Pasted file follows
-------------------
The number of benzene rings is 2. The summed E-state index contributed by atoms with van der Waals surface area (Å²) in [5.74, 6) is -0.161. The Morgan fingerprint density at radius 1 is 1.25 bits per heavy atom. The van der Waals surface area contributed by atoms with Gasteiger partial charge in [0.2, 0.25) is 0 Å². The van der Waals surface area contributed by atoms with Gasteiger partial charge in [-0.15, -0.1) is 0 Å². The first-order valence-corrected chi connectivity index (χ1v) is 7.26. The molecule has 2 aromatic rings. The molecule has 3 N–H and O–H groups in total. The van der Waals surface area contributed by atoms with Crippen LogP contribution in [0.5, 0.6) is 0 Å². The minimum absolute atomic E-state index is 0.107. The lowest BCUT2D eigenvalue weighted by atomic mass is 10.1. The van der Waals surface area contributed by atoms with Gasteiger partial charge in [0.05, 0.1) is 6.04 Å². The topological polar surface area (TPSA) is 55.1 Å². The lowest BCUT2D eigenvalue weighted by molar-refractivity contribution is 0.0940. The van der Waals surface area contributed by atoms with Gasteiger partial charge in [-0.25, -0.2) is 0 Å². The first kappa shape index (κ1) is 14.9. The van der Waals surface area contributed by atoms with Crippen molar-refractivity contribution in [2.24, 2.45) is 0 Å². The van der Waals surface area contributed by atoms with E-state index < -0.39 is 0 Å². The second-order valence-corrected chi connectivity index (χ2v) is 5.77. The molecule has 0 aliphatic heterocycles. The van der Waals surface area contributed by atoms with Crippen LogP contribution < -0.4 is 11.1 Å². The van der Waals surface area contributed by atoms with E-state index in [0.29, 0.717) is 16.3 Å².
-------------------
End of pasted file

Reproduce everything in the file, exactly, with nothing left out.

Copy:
The number of benzene rings is 2. The summed E-state index contributed by atoms with van der Waals surface area (Å²) in [5.74, 6) is -0.161. The Morgan fingerprint density at radius 1 is 1.25 bits per heavy atom. The van der Waals surface area contributed by atoms with Gasteiger partial charge in [0.2, 0.25) is 0 Å². The van der Waals surface area contributed by atoms with Gasteiger partial charge in [-0.15, -0.1) is 0 Å². The first-order valence-corrected chi connectivity index (χ1v) is 7.26. The molecule has 2 aromatic rings. The molecule has 3 N–H and O–H groups in total. The van der Waals surface area contributed by atoms with Crippen LogP contribution in [0.5, 0.6) is 0 Å². The minimum absolute atomic E-state index is 0.107. The lowest BCUT2D eigenvalue weighted by atomic mass is 10.1. The van der Waals surface area contributed by atoms with Gasteiger partial charge in [0.05, 0.1) is 6.04 Å². The topological polar surface area (TPSA) is 55.1 Å². The lowest BCUT2D eigenvalue weighted by molar-refractivity contribution is 0.0940. The van der Waals surface area contributed by atoms with Gasteiger partial charge in [-0.25, -0.2) is 0 Å². The first kappa shape index (κ1) is 14.9. The van der Waals surface area contributed by atoms with Crippen molar-refractivity contribution in [2.24, 2.45) is 0 Å². The van der Waals surface area contributed by atoms with E-state index < -0.39 is 0 Å². The second-order valence-corrected chi connectivity index (χ2v) is 5.77. The molecule has 0 aliphatic heterocycles. The van der Waals surface area contributed by atoms with Crippen LogP contribution < -0.4 is 11.1 Å². The van der Waals surface area contributed by atoms with E-state index in [0.29, 0.717) is 16.3 Å².